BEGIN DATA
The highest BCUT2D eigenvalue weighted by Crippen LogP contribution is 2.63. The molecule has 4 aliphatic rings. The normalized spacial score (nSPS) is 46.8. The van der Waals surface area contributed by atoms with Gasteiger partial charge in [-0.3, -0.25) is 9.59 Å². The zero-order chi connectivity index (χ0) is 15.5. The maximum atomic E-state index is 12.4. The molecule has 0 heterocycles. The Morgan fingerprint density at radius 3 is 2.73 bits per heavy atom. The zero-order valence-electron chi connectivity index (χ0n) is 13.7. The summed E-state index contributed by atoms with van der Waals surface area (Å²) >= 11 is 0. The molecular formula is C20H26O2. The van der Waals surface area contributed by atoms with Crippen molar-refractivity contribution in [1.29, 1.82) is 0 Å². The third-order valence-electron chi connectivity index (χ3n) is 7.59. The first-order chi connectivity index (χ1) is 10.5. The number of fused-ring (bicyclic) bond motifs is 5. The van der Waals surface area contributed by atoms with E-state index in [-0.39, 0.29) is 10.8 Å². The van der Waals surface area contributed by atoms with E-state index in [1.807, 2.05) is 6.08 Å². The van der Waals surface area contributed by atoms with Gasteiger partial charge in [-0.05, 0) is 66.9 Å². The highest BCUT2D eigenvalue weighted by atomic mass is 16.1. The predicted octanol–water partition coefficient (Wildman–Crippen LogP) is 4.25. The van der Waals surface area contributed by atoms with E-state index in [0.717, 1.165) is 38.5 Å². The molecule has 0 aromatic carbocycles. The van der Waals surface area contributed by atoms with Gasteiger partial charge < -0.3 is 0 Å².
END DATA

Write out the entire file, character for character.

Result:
The highest BCUT2D eigenvalue weighted by Crippen LogP contribution is 2.63. The molecule has 4 aliphatic rings. The normalized spacial score (nSPS) is 46.8. The van der Waals surface area contributed by atoms with Gasteiger partial charge in [-0.3, -0.25) is 9.59 Å². The zero-order chi connectivity index (χ0) is 15.5. The maximum atomic E-state index is 12.4. The molecule has 0 heterocycles. The Morgan fingerprint density at radius 3 is 2.73 bits per heavy atom. The zero-order valence-electron chi connectivity index (χ0n) is 13.7. The summed E-state index contributed by atoms with van der Waals surface area (Å²) >= 11 is 0. The molecular formula is C20H26O2. The van der Waals surface area contributed by atoms with Crippen molar-refractivity contribution in [1.29, 1.82) is 0 Å². The third-order valence-electron chi connectivity index (χ3n) is 7.59. The first-order chi connectivity index (χ1) is 10.5. The number of fused-ring (bicyclic) bond motifs is 5. The van der Waals surface area contributed by atoms with E-state index in [-0.39, 0.29) is 10.8 Å². The van der Waals surface area contributed by atoms with E-state index in [1.807, 2.05) is 6.08 Å². The van der Waals surface area contributed by atoms with Gasteiger partial charge in [-0.05, 0) is 66.9 Å². The highest BCUT2D eigenvalue weighted by atomic mass is 16.1. The predicted octanol–water partition coefficient (Wildman–Crippen LogP) is 4.25. The van der Waals surface area contributed by atoms with E-state index in [0.717, 1.165) is 38.5 Å². The molecule has 0 aromatic carbocycles. The van der Waals surface area contributed by atoms with Gasteiger partial charge < -0.3 is 0 Å².